Your advice to me to take a trip to Paris will be taken into due Consideration—My ultimate Resolution will I think depend upon the issue of our business here—If it should please God to grant us Peace, you know the intimation heretofore given me of the President’s intentions in that event to assign to me a new Scene of Service—I know not whether he retains them, but I shall think it my duty to wait for his further commands after the conclusion of the Treaty—I shall also write, and request again to be at all Events (Peace being concluded) recalled from the mission to Russia. If the President should have other views for the English mission, I shall return to the United States, and as there will be frequent opportunities for embarking either in France or England, I may perhaps go to Paris and invite you to come to me there, with Charles, by land or water, according to the Season of the year, and your own inclination—If the Negotiation here should break off, I shall return to you as directly and speedily as possible.
We gave our dinner the day before yesterday to the remainder of the Meulemeester family and connections, who had been omitted from the invitation for last Saturday.—The table was thin—Six persons of the company invited sent excuses the same day—Todd was taken with one of his humours and did not come, and Milligan went off again at half an hour’s notice on Tuesday Evening, for England—I say half an hour’s notice, but it was not to me—He was gone many hour’s before I knew of his departure—His friends give out that he is fallen desperately in love with one of his Scottish Cousins, and I wish he may have had so honourable a motive for his journey—Better a Gentle Shepherd than a Jew Broker—They may be both equally unsuitable as appendages to our Mission; but one of the characters is at least not so despicable as the other. We have an invitation to dine with the British Plenipotentiaries next Tuesday.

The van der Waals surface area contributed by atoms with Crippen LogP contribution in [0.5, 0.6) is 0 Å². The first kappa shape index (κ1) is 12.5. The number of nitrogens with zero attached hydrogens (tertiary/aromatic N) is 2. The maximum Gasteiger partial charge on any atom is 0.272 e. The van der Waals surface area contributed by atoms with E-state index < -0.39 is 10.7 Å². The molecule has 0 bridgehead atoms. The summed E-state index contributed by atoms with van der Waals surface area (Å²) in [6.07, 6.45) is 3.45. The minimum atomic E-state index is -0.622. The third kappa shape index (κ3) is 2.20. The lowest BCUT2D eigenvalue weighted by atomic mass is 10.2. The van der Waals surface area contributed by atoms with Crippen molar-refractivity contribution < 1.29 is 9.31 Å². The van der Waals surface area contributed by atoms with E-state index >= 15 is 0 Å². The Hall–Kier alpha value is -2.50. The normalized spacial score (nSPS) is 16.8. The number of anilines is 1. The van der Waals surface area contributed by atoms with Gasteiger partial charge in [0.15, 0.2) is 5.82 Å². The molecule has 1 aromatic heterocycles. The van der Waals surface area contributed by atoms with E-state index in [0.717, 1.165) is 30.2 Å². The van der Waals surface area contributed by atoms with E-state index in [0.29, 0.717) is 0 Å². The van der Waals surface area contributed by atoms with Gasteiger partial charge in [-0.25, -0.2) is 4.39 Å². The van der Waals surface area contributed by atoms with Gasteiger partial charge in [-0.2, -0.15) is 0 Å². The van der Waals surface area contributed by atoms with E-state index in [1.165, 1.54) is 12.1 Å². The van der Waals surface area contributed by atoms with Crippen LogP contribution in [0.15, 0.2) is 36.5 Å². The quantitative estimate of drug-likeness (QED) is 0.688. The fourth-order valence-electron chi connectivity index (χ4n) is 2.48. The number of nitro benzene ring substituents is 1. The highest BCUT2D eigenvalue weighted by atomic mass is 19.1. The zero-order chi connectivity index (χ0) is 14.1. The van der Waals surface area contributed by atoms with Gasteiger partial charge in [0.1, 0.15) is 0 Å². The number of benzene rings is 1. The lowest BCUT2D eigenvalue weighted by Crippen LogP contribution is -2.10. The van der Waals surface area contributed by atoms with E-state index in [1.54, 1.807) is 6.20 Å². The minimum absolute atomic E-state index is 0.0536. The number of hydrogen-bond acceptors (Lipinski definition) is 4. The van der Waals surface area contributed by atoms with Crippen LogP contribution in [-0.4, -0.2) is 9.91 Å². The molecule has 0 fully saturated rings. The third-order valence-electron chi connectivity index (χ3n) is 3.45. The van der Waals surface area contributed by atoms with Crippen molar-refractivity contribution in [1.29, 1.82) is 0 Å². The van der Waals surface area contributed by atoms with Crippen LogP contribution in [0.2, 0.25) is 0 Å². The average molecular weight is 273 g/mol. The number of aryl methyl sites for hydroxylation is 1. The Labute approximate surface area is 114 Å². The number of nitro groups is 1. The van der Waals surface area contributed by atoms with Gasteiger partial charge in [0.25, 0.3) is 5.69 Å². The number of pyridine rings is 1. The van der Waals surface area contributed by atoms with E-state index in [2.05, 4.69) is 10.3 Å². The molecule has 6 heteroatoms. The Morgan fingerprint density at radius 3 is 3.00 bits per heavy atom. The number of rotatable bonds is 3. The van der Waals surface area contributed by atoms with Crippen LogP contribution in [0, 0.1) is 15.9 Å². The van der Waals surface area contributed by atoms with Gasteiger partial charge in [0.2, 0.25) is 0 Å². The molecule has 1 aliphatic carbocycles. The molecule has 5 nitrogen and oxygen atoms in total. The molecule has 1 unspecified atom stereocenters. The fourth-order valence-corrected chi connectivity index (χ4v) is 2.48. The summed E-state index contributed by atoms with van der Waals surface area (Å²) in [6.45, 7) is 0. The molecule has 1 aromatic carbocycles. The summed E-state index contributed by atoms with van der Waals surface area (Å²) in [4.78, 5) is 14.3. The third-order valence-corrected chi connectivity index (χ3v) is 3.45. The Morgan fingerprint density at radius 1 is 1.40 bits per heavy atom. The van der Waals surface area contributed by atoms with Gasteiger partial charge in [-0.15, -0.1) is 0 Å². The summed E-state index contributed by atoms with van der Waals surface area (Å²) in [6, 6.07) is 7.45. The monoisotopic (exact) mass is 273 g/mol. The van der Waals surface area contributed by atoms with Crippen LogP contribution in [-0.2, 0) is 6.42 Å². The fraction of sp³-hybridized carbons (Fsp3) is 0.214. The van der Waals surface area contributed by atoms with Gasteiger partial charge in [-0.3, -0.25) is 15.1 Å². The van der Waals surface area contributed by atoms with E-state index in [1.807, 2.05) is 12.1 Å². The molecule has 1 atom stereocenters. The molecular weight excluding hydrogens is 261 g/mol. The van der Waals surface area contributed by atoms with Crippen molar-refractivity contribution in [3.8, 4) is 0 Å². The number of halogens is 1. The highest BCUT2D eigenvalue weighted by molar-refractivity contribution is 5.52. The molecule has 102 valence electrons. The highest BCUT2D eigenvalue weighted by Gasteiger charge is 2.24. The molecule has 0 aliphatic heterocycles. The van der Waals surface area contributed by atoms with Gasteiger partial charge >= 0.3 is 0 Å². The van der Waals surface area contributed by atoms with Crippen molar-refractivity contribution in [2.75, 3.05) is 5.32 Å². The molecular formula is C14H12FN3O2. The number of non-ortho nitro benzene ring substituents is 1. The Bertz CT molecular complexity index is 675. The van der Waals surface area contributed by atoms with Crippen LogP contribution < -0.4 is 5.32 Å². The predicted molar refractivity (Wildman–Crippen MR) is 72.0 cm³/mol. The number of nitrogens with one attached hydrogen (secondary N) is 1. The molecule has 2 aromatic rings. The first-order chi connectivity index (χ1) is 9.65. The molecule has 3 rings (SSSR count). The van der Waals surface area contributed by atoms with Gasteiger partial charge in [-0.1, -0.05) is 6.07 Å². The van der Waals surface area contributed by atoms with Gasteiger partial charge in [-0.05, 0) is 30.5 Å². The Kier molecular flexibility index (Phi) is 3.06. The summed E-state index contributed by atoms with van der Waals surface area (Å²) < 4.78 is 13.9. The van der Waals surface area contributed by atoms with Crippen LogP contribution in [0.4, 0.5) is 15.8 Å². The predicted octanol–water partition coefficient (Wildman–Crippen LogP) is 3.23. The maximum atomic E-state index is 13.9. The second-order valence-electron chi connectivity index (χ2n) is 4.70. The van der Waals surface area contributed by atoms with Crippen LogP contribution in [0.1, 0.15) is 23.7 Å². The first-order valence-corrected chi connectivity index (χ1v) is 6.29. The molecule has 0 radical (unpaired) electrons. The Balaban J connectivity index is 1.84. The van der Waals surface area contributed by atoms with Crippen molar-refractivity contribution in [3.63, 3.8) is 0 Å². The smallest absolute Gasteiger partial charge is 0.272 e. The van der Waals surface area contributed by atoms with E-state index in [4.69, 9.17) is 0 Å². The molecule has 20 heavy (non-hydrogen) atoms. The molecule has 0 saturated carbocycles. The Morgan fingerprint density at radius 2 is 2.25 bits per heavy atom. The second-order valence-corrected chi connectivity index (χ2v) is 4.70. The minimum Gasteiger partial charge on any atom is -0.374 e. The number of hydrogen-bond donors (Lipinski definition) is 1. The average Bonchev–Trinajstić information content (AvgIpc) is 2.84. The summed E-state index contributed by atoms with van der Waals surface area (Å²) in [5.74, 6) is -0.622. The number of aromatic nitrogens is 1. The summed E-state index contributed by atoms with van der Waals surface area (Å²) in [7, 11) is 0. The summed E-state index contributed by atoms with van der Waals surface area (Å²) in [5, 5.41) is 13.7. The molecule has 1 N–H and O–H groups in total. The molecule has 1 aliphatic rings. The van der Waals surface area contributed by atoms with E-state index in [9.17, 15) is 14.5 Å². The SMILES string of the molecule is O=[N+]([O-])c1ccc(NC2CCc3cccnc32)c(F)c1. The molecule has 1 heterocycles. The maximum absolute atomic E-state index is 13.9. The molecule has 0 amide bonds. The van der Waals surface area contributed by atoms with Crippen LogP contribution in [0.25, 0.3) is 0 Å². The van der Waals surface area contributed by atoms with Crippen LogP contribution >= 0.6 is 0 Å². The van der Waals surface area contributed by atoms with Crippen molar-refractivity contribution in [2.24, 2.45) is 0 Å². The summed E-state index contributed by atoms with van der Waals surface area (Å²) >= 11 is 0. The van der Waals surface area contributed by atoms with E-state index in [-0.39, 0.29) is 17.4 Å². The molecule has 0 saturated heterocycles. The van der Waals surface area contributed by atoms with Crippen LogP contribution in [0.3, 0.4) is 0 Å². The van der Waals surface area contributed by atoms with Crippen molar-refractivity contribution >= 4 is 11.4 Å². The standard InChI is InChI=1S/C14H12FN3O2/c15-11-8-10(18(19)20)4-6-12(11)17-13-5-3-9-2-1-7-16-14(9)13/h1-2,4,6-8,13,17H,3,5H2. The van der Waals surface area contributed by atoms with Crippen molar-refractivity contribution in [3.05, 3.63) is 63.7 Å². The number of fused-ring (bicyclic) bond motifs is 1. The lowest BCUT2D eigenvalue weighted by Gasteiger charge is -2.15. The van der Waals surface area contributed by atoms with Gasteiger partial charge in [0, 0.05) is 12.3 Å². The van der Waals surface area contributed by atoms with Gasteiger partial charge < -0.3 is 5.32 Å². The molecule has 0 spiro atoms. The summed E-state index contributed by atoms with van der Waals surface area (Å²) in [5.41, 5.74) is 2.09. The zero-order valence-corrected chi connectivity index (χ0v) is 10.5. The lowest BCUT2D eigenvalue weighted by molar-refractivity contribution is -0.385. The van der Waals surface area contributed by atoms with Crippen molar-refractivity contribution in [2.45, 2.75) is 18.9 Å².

A vessel arrived from New-York at La Rochelle brought a false Report that Drummond and his army were taken—But the Liffey frigate has reached England having sailed from Quebec on the 10th: of November—Sacket’s Harbour and Chauncey’s fleet had not then been taken; but Yeo was master of Lake Ontario—Drummond had been reinforced, and our army had been obliged to destroy the works at Fort Erie and abandon the frontier of upper Canada—If we can defend our own we shall far exceed my expectations—One attempt of the British at Mobile had failed, and the lost a Sloop of War, by the repulse—But there was a very powerful expedition that sailed from Cork early in September, from which we are yet to hear—May the Good Providence that has protected our Northern frontier, extend its arm to save us also on the South!—and may it bless you, and my dear Children!
MHi: Adams Papers.